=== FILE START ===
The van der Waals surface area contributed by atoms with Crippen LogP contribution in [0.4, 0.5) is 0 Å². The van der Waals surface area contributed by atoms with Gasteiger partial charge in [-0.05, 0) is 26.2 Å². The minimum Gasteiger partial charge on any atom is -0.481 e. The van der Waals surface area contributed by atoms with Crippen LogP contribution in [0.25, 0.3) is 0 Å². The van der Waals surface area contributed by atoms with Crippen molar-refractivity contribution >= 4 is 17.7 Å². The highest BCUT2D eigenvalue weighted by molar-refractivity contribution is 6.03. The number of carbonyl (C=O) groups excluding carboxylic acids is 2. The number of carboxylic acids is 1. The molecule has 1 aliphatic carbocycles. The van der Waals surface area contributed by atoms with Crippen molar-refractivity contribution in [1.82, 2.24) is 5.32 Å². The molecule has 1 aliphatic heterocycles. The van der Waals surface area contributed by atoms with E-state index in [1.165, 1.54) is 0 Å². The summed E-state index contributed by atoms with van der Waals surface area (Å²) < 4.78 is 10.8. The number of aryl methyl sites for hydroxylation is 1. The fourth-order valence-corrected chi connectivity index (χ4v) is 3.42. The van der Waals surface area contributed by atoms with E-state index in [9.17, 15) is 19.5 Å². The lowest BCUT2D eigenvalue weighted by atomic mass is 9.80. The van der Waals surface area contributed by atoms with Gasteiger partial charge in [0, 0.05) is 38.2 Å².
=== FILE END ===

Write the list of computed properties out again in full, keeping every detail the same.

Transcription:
The van der Waals surface area contributed by atoms with Crippen LogP contribution in [0.4, 0.5) is 0 Å². The van der Waals surface area contributed by atoms with Gasteiger partial charge in [-0.05, 0) is 26.2 Å². The minimum Gasteiger partial charge on any atom is -0.481 e. The van der Waals surface area contributed by atoms with Crippen LogP contribution in [0.25, 0.3) is 0 Å². The van der Waals surface area contributed by atoms with Crippen molar-refractivity contribution >= 4 is 17.7 Å². The highest BCUT2D eigenvalue weighted by molar-refractivity contribution is 6.03. The number of carbonyl (C=O) groups excluding carboxylic acids is 2. The number of carboxylic acids is 1. The molecule has 1 aliphatic carbocycles. The van der Waals surface area contributed by atoms with Crippen molar-refractivity contribution in [1.82, 2.24) is 5.32 Å². The molecule has 1 aliphatic heterocycles. The van der Waals surface area contributed by atoms with E-state index in [1.165, 1.54) is 0 Å². The summed E-state index contributed by atoms with van der Waals surface area (Å²) < 4.78 is 10.8. The number of aryl methyl sites for hydroxylation is 1. The fourth-order valence-corrected chi connectivity index (χ4v) is 3.42. The van der Waals surface area contributed by atoms with E-state index in [9.17, 15) is 19.5 Å². The lowest BCUT2D eigenvalue weighted by atomic mass is 9.80. The van der Waals surface area contributed by atoms with Gasteiger partial charge in [0, 0.05) is 38.2 Å².